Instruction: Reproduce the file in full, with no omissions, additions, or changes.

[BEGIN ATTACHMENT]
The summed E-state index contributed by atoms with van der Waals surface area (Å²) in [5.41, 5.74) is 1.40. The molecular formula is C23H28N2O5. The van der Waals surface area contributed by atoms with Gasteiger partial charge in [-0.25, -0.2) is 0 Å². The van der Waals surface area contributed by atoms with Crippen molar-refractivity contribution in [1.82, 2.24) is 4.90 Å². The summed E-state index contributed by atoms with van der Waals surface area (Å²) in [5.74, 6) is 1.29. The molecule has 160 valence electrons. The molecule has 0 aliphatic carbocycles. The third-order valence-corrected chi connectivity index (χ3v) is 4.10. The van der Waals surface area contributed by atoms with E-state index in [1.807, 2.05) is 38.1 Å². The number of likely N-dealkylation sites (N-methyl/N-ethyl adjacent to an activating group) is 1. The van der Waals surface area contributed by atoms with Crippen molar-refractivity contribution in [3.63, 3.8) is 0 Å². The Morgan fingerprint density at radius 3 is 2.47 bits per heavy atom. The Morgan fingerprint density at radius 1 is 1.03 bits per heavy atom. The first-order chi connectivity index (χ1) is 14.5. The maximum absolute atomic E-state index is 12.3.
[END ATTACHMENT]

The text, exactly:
The summed E-state index contributed by atoms with van der Waals surface area (Å²) in [5.41, 5.74) is 1.40. The molecular formula is C23H28N2O5. The van der Waals surface area contributed by atoms with Gasteiger partial charge in [-0.25, -0.2) is 0 Å². The van der Waals surface area contributed by atoms with Crippen molar-refractivity contribution in [1.82, 2.24) is 4.90 Å². The summed E-state index contributed by atoms with van der Waals surface area (Å²) in [5.74, 6) is 1.29. The molecule has 160 valence electrons. The molecule has 0 aliphatic carbocycles. The third-order valence-corrected chi connectivity index (χ3v) is 4.10. The van der Waals surface area contributed by atoms with E-state index in [1.807, 2.05) is 38.1 Å². The number of likely N-dealkylation sites (N-methyl/N-ethyl adjacent to an activating group) is 1. The van der Waals surface area contributed by atoms with Crippen molar-refractivity contribution in [3.63, 3.8) is 0 Å². The Morgan fingerprint density at radius 3 is 2.47 bits per heavy atom. The Morgan fingerprint density at radius 1 is 1.03 bits per heavy atom. The first-order chi connectivity index (χ1) is 14.5. The maximum absolute atomic E-state index is 12.3.